Fresh news from Gettysburg battleground
Cullen Aubrey couldn't sell the newspapers fast enough. Every Union soldier seemed to want a copy of The Inquirer. Amazingly, the paper carried news of the first day's fighting at Gettysburg, Pa., before the outcome of the three-day battle was known.
Cullen Aubrey couldn't sell the newspapers fast enough. Every Union soldier seemed to want a copy of The Inquirer.
Amazingly, the paper carried news of the first day's fighting at Gettysburg, Pa., before the outcome of the three-day battle was known.
"The papers went like gingerbread at the state fair," wrote Aubrey, an industrious newsboy who later described the response in a book, Reflections of a Newsboy in the Army of the Potomac.
The sales of the paper - and the coup of getting the news coverage on the battlefield so quickly - was only possible because of The Inquirer's star reporter, Uriah Hunt Painter.
In an era when travel and communications were limited, Painter took a train from Baltimore to Westminster, Md., then a horse to Gettysburg.
Hundreds of thousands of Union and Confederate soldiers were converging on the rural town, along with at least 30 newspaper correspondents.
Painter arrived on the evening of July 1 and got busy reporting. He quickly pulled together a story despite the difficulties of covering a far-flung fight over rural landscape nearly devoid of telegraph and rail lines.
Then he returned to Baltimore on July 2 and telegraphed the War Department at 8:15 p.m.:
"I have a full account of the battle yesterday & partial list of casualties. Can fair & impartial account go to Phila. Inquirer."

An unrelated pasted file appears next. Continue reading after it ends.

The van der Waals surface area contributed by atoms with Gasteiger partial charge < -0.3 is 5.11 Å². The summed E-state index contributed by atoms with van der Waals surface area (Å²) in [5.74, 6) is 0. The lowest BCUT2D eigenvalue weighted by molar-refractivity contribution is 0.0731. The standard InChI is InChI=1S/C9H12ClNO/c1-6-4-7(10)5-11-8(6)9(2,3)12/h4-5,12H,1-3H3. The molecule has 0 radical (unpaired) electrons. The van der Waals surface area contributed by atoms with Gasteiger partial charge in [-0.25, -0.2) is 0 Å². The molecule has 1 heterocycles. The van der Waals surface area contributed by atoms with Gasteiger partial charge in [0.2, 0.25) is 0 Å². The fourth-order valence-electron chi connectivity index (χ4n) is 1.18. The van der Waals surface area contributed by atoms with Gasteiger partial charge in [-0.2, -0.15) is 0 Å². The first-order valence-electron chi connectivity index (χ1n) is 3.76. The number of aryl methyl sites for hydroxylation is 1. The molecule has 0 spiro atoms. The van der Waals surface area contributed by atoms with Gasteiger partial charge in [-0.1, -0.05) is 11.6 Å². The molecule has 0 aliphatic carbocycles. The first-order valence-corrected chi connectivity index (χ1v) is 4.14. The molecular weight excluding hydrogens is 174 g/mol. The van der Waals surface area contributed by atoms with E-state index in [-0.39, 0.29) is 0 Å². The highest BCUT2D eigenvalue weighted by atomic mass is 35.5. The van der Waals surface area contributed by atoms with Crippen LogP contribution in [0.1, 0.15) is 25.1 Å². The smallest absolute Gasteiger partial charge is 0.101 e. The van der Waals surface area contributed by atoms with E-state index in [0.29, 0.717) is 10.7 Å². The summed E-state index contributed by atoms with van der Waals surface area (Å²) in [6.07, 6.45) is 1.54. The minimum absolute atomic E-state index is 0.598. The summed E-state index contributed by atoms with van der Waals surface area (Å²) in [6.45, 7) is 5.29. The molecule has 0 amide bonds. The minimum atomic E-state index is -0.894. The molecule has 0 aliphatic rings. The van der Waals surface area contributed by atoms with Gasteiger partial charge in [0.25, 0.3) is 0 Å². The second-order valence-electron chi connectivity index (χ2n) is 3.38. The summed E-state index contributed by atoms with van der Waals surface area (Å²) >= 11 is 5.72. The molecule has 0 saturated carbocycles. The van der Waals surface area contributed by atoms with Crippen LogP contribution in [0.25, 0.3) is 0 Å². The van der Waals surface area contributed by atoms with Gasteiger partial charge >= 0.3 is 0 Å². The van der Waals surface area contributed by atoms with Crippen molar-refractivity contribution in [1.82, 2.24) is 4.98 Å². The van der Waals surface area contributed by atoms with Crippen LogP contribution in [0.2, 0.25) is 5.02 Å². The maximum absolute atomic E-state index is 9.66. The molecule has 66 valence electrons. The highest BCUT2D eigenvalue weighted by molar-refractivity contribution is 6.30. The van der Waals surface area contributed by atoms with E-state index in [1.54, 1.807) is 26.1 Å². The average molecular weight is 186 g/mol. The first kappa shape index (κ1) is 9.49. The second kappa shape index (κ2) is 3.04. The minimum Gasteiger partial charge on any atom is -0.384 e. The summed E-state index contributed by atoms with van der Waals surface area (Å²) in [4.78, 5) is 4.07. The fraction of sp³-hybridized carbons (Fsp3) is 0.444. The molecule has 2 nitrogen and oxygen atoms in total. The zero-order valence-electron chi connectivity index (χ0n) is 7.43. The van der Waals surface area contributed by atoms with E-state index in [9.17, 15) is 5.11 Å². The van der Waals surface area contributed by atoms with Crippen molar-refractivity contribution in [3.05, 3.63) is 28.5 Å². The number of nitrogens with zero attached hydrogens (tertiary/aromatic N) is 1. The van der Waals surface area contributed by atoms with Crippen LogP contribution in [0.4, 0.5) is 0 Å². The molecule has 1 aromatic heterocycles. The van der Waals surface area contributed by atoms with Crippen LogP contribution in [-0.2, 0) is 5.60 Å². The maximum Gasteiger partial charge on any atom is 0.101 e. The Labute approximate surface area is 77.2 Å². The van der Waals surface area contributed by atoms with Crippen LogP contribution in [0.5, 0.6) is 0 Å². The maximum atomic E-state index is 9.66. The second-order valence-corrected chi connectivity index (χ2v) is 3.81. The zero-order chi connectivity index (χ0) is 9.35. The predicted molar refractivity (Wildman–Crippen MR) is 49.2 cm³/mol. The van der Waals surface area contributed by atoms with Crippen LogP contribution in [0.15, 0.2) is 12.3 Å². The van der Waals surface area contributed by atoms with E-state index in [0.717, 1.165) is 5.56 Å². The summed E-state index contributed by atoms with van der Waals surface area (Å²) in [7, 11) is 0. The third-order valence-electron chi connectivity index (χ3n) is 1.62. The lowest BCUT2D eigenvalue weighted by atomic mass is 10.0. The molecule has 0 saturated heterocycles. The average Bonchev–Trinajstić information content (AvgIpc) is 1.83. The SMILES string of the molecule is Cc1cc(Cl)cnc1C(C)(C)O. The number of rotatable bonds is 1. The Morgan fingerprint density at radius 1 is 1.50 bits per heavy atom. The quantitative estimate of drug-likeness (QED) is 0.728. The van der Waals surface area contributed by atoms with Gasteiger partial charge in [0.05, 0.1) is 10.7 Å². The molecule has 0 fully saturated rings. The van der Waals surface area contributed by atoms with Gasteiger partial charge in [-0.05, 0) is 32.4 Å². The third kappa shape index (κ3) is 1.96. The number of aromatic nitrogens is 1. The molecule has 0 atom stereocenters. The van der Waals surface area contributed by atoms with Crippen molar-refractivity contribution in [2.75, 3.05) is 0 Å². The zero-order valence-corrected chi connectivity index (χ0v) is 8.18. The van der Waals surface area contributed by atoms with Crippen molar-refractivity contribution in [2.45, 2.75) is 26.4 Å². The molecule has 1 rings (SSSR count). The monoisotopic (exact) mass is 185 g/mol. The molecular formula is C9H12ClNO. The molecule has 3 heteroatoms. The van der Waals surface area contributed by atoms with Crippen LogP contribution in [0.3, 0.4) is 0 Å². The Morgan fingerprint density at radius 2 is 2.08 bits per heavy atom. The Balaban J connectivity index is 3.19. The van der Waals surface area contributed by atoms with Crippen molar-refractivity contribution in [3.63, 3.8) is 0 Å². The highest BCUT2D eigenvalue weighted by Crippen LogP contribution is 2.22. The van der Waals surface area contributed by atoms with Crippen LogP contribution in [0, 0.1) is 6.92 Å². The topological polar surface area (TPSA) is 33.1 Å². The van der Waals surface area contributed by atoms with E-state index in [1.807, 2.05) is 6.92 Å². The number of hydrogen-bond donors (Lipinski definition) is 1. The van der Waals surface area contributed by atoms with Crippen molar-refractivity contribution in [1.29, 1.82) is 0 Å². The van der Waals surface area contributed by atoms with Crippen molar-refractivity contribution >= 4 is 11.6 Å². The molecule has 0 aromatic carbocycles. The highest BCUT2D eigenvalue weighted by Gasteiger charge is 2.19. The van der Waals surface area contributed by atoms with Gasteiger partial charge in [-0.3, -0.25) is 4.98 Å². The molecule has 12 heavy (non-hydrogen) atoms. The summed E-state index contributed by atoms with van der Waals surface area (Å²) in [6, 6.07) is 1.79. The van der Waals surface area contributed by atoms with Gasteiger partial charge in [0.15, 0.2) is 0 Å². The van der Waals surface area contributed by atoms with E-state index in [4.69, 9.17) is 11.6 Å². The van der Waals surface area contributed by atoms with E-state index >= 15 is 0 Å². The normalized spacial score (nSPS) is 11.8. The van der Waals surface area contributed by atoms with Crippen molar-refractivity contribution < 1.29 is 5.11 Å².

The military censor passed his story, and The Inquirer carried a four-column account on the morning of July 3. Papers were sent by train to Baltimore and Westminster, where Aubrey picked them up the same day.
The boy strapped piles of unfolded Inquirers in the front and back of the saddle and rode to Gettysburg. Along the Union line, he was very popular with troops anxious for news.
That same afternoon, Confederate Gen. Robert E. Lee ordered a massive bombardment of the federal line on Cemetery Ridge, followed by a concentrated assault on the Union center. The attack that followed - known as Pickett's Charge - was repulsed.
Back in Philadelphia, residents breathed a heavy sigh of relief. On July 4, they read Inquirer headlines about Gettysburg:
THE GREAT BATTLE!
FROM THE SEAT OF WAR.
In a special edition on July 6, The Inquirer used its largest headline type:
The Desperate Battles Near Gettysburg!
REPULSE OF THE REBELS AT ALL POINTS!!
Painter detailed Lee's unsuccessful attack. But the war was far from over for the newsman, once described by a New York World correspondent as "made of iron."
He and other Inquirer reporters would be following it for nearly two more years.